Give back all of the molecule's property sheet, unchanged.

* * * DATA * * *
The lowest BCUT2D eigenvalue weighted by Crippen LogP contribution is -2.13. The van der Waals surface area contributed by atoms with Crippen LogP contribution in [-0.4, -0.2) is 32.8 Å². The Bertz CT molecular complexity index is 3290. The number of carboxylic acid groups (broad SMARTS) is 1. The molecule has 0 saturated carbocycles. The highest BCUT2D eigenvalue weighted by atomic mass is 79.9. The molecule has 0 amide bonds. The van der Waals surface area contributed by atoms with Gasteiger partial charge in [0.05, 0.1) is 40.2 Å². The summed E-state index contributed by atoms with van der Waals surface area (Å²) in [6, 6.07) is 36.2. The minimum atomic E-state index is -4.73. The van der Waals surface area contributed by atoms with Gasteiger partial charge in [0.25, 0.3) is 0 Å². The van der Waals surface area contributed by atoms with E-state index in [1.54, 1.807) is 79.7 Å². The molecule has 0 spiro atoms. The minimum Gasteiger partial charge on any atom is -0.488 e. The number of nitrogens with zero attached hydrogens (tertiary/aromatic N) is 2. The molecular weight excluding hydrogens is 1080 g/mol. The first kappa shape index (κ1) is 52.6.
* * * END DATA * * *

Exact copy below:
The lowest BCUT2D eigenvalue weighted by Crippen LogP contribution is -2.13. The van der Waals surface area contributed by atoms with Crippen LogP contribution in [-0.4, -0.2) is 32.8 Å². The Bertz CT molecular complexity index is 3290. The number of carboxylic acid groups (broad SMARTS) is 1. The molecule has 0 saturated carbocycles. The highest BCUT2D eigenvalue weighted by atomic mass is 79.9. The molecule has 0 amide bonds. The van der Waals surface area contributed by atoms with Gasteiger partial charge in [0.05, 0.1) is 40.2 Å². The summed E-state index contributed by atoms with van der Waals surface area (Å²) in [6, 6.07) is 36.2. The minimum atomic E-state index is -4.73. The van der Waals surface area contributed by atoms with Gasteiger partial charge in [0.25, 0.3) is 0 Å². The van der Waals surface area contributed by atoms with E-state index in [1.54, 1.807) is 79.7 Å². The molecule has 0 spiro atoms. The minimum Gasteiger partial charge on any atom is -0.488 e. The number of nitrogens with zero attached hydrogens (tertiary/aromatic N) is 2. The molecular weight excluding hydrogens is 1080 g/mol. The first kappa shape index (κ1) is 52.6.